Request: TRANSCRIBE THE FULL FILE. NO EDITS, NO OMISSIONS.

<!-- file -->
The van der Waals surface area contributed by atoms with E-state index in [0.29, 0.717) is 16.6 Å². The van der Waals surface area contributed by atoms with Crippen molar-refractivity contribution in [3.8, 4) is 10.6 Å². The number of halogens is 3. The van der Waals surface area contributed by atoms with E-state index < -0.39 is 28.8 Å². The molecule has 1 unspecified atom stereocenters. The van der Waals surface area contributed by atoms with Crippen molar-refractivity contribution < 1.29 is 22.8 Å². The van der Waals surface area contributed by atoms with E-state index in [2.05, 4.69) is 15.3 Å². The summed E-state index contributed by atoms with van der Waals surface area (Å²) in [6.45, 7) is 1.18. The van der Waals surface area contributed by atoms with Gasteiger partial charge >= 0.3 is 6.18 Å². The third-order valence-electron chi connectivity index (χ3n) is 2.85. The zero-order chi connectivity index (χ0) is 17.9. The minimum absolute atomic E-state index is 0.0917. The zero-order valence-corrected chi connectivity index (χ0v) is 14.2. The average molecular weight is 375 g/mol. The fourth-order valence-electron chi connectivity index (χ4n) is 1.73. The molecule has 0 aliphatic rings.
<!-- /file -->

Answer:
The van der Waals surface area contributed by atoms with E-state index in [0.29, 0.717) is 16.6 Å². The van der Waals surface area contributed by atoms with Crippen molar-refractivity contribution in [3.8, 4) is 10.6 Å². The number of halogens is 3. The van der Waals surface area contributed by atoms with E-state index < -0.39 is 28.8 Å². The molecule has 1 unspecified atom stereocenters. The van der Waals surface area contributed by atoms with Crippen molar-refractivity contribution < 1.29 is 22.8 Å². The van der Waals surface area contributed by atoms with E-state index in [2.05, 4.69) is 15.3 Å². The summed E-state index contributed by atoms with van der Waals surface area (Å²) in [6.45, 7) is 1.18. The van der Waals surface area contributed by atoms with Gasteiger partial charge >= 0.3 is 6.18 Å². The third-order valence-electron chi connectivity index (χ3n) is 2.85. The zero-order chi connectivity index (χ0) is 17.9. The minimum absolute atomic E-state index is 0.0917. The zero-order valence-corrected chi connectivity index (χ0v) is 14.2. The average molecular weight is 375 g/mol. The fourth-order valence-electron chi connectivity index (χ4n) is 1.73. The molecule has 0 aliphatic rings.